Following audio recording and transcription of the participant interviews, the researchers examined the participants’ responses and generated narratives of the emergent phenomena. As a result, themes of supervisees’ wellness from the clinical mental health supervisors’ experiences were derived and included: (a) intentionality, (b) self-care, (c) humanness, (d) support and (e) wellness identity. The themes are discussed in detail below.
Intentionality was defined as the supervisor purposefully utilizing supervisory techniques and behaviors that elicit self-awareness and understanding in their supervisees (i.e., both of self and of their clients). The process of intentionality involved the supervisor actively engaging supervisees in discussions about wellness as well as actively modeling for the supervisees. Within the interviews, supervisors alluded to a parallel process that occurred between the supervisor–supervisee and supervisee–client dyads. When the supervisor intentionally modeled appropriate wellness between self and supervisee, the supervisee could then implement similar wellness activities between self and client. Reflecting on the process of supervisory modeling, Supervisor #1 stated:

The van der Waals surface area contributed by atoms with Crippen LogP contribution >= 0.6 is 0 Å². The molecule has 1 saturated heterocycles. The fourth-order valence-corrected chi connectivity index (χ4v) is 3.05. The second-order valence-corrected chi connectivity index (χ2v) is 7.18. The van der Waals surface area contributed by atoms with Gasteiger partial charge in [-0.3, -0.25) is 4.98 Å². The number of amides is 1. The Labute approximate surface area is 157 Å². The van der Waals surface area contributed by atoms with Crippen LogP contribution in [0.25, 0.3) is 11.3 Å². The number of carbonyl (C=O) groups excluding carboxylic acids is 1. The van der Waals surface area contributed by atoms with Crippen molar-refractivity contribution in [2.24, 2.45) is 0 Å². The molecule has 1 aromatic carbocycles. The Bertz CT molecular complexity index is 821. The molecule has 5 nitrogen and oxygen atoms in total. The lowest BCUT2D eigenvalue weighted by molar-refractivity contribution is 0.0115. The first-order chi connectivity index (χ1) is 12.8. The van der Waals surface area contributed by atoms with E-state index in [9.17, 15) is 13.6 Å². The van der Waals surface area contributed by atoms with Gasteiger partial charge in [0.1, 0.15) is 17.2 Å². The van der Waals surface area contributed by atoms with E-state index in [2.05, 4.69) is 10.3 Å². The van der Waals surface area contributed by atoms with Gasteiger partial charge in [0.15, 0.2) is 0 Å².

The supervisor . . . has a lot . . . a lot of influence . . . checking in, what are you doing to take care of yourself? You seem really stressed, what is your wellness plan? What is your stress management? How do you detach yourself and unplug yourself from your responsibilities with your clients at work . . . to take care of you?